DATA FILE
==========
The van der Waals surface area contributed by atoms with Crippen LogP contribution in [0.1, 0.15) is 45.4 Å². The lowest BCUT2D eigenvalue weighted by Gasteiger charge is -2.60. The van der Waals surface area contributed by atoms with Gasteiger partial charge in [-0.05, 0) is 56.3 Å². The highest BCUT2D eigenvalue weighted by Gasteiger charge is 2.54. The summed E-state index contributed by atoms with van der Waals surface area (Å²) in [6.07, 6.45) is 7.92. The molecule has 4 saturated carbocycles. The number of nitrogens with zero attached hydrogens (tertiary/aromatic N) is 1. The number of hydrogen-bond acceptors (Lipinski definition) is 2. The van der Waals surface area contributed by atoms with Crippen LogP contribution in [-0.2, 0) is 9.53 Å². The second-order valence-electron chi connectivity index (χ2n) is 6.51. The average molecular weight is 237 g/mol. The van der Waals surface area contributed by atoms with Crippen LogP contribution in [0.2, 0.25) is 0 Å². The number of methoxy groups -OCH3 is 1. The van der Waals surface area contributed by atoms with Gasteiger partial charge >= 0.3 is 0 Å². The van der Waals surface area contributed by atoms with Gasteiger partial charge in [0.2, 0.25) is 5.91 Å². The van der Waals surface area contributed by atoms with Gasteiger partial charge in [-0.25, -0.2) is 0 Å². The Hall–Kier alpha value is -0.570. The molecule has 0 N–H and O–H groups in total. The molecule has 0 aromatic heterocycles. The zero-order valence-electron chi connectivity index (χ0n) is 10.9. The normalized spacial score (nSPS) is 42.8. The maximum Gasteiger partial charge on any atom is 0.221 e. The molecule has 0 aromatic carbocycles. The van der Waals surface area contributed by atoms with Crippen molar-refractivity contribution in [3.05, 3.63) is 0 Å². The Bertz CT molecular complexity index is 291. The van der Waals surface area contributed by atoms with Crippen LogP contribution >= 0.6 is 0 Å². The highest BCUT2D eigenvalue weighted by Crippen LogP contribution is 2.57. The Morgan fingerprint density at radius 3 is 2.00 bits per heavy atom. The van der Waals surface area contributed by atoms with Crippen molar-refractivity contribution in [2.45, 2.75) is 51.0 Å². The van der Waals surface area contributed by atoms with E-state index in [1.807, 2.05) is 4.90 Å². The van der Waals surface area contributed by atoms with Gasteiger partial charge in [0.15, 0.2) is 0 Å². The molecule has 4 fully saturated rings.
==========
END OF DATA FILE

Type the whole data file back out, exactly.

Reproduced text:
The van der Waals surface area contributed by atoms with Crippen LogP contribution in [0.1, 0.15) is 45.4 Å². The lowest BCUT2D eigenvalue weighted by Gasteiger charge is -2.60. The van der Waals surface area contributed by atoms with Gasteiger partial charge in [-0.05, 0) is 56.3 Å². The highest BCUT2D eigenvalue weighted by Gasteiger charge is 2.54. The summed E-state index contributed by atoms with van der Waals surface area (Å²) in [6.07, 6.45) is 7.92. The molecule has 4 saturated carbocycles. The number of nitrogens with zero attached hydrogens (tertiary/aromatic N) is 1. The number of hydrogen-bond acceptors (Lipinski definition) is 2. The van der Waals surface area contributed by atoms with Crippen LogP contribution in [-0.2, 0) is 9.53 Å². The second-order valence-electron chi connectivity index (χ2n) is 6.51. The average molecular weight is 237 g/mol. The van der Waals surface area contributed by atoms with Crippen LogP contribution in [0.2, 0.25) is 0 Å². The number of methoxy groups -OCH3 is 1. The van der Waals surface area contributed by atoms with Gasteiger partial charge >= 0.3 is 0 Å². The van der Waals surface area contributed by atoms with Gasteiger partial charge in [0.2, 0.25) is 5.91 Å². The van der Waals surface area contributed by atoms with Gasteiger partial charge in [-0.25, -0.2) is 0 Å². The Hall–Kier alpha value is -0.570. The molecule has 0 N–H and O–H groups in total. The molecule has 0 aromatic heterocycles. The zero-order valence-electron chi connectivity index (χ0n) is 10.9. The normalized spacial score (nSPS) is 42.8. The maximum Gasteiger partial charge on any atom is 0.221 e. The molecule has 0 aromatic carbocycles. The van der Waals surface area contributed by atoms with Crippen molar-refractivity contribution in [3.05, 3.63) is 0 Å². The Bertz CT molecular complexity index is 291. The van der Waals surface area contributed by atoms with Crippen LogP contribution >= 0.6 is 0 Å². The highest BCUT2D eigenvalue weighted by Crippen LogP contribution is 2.57. The Morgan fingerprint density at radius 3 is 2.00 bits per heavy atom. The van der Waals surface area contributed by atoms with Crippen molar-refractivity contribution in [2.45, 2.75) is 51.0 Å². The van der Waals surface area contributed by atoms with E-state index in [1.807, 2.05) is 4.90 Å². The van der Waals surface area contributed by atoms with Gasteiger partial charge in [0.15, 0.2) is 0 Å². The molecule has 4 fully saturated rings.